The Pennine Way was Britain’s first National Trail and, since 1965, people have been walking its distance year on year.
The Pennine Way is one of Britain’s most challenging long-distance trails and this splendid walking route is enjoyed by 15,000 long-distance walkers and more than 250,000 day walkers every year. It is an arduous but picture-perfect 268 miles along the rugged backbone of England, from Edale in the Peak District through the Yorkshire Dales and over Hadrian’s Wall and up to the Cheviots. Along the way, it offers some of the finest upland walking in the UK.
Peak District sections of the walk can be accessed in the south at Edale or from the Longdendale valley further north. The walking is demanding, crossing very harsh terrain of peat bog and moorland, and should not be attempted without good clothing and forward planning. That doesn’t mean you shouldn’t have fun, though!
History of the Pennine Way
Here’s a bit of history about the Pennine Way for you. The original idea for the trail was first considered by walker and journalist Tom Stephenson in a 1935 article for the Daily Herald. The official Pennine Way opening ceremony took place at Malham Cove in the Yorkshire Dales on 24th April 1965, and was attended by hundreds of walkers. This makes it the UK’s oldest official walking route.
During the 1970s and 80s, erosion caused by constant foot traffic meant that walkers on the Pennine Way frequently had to wade through deep bogs. Several sections of the trail were completely rebuilt, and regular work is now necessary to keep the Pennine Way fully accessible. It celebrated its 50th birthday in 2015 with a televised walk on the BBC.
Enjoy these 10 fun facts about the Pennine Way
- The record for the fastest completion of the Pennine Way was set by Mike Hartley in July 1989. Mike ran the route in 2 days, 17 hours, 20 minutes and 15 seconds without stopping for sleep.
- Poet Simon Armitage walked the Way as a ‘wandering troubadour’ in 2010, funding his adventure by doing poetry readings in village halls, pubs and homes.
- Alfred Wainwright offered to buy half a pint of beer for any walker who completed the full trail. The promise apparently cost him nearly £15,000 by his death in 1991.
- The trail is used by 15,000 long- distance walkers and more than 250,000 day walkers every year.
- Some parts of the Way receive up to 2.5 metres of rain per year.
- The full route navigates 249 stiles, 204 bridges and 287 gates.
- There are 458 signs marking the route, so you shouldn’t struggle to find your way.
- Most people walk the Pennine Way from south to north; partly because of the direction of the wind, but mostly because the official guidebook is written in this direction.
- A walker completing the full route will climb a total of 12,000 metres.
- The full route passes through three national parks: the Peak District, the Yorkshire Dales and Northumberland National Park.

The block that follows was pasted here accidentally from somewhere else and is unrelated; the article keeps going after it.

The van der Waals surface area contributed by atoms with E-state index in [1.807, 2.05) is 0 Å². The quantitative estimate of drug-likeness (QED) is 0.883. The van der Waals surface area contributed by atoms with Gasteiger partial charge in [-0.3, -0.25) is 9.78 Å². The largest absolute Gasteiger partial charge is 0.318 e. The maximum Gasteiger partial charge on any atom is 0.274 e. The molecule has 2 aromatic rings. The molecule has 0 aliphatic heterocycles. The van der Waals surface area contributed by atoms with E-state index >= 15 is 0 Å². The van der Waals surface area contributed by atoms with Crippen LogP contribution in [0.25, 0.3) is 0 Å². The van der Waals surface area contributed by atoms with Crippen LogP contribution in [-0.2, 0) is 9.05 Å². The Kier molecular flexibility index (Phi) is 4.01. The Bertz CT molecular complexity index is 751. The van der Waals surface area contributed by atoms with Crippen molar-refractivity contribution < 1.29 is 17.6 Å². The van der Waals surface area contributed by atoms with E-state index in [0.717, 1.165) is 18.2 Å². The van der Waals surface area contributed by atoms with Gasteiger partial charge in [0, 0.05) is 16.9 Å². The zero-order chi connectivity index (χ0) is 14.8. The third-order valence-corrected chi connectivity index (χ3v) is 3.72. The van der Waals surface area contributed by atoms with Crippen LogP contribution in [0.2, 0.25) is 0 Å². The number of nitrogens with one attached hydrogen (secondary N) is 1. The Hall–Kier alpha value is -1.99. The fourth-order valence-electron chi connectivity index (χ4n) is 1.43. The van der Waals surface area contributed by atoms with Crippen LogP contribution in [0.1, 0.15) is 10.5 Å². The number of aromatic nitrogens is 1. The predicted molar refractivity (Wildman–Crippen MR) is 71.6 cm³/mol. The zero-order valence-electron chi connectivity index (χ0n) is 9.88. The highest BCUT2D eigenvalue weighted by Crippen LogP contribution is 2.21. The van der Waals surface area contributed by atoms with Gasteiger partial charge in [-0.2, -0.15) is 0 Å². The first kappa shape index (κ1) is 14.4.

The walker's kit list
Whether you are planning to walk the whole route or just sections of the route, you should always be prepared with comfortable footwear, warm clothing and plenty of snacks.
Here is a kit list which might help you prepare for your next adventure…
- Walking boots
- Waterproof jacket and trousers (depending on time of year)
- Breathable base layers and light clothing
- Hats, gloves and buffs
- Map and compass
- First aid kit, whistle and torch
- Food and snacks – high protein, carbohydrates and sugary treats
- Hydration – plenty of water
- Eye protection and suncream
- Walking poles
It is really important to be fully equipped with everything you need so you can have full days out without worrying. A GPS mapping device is also useful to have on you, especially if you are covering a longer length of time, and it is always sensible to tell someone you know where you are going in case of an emergency.
The Pennine Way start point: Edale in the Peak District
Edale is the village in which the Pennine Way starts and can be the perfect base for any holiday in the Peak District. What Edale lacks in size, it certainly makes up for in character, with the friendly community welcoming outdoorsy visitors all year round. There are lots of opportunities for outdoor pursuits in and around Edale which makes it a desirable spot for those who are into walking, hiking, cycling, water sports and fell running. The village is small and friendly and made up of a collection of small hamlets which used to be tiny settlements.
After days out exploring, there is nothing better than to settle down in a traditional pub to enjoy some delicious grub and a refreshing pint whilst warming your toes by a crackling fire. Here are some Edale pubs to catch a breath in…
Stay in some Pennine Way accommodation in Edale
Whether you are planning on walking as a couple, a family or a group, we have lots of accommodation in the Edale area which can offer the perfect base to come back to. Browse our full collection of Edale cottages today and plan your next trip to take on some of the Pennine Way today.
We have a large selection of holiday cottages throughout the Peak District including luxury cotttages, hot tub cottages and dog-friendly cottages. Browse our full collection today.
Disclaimer: Whilst every effort has been made to ensure the accuracy of the information at the time of writing,
please ensure you check carefully before making any decisions based on the contents within this article.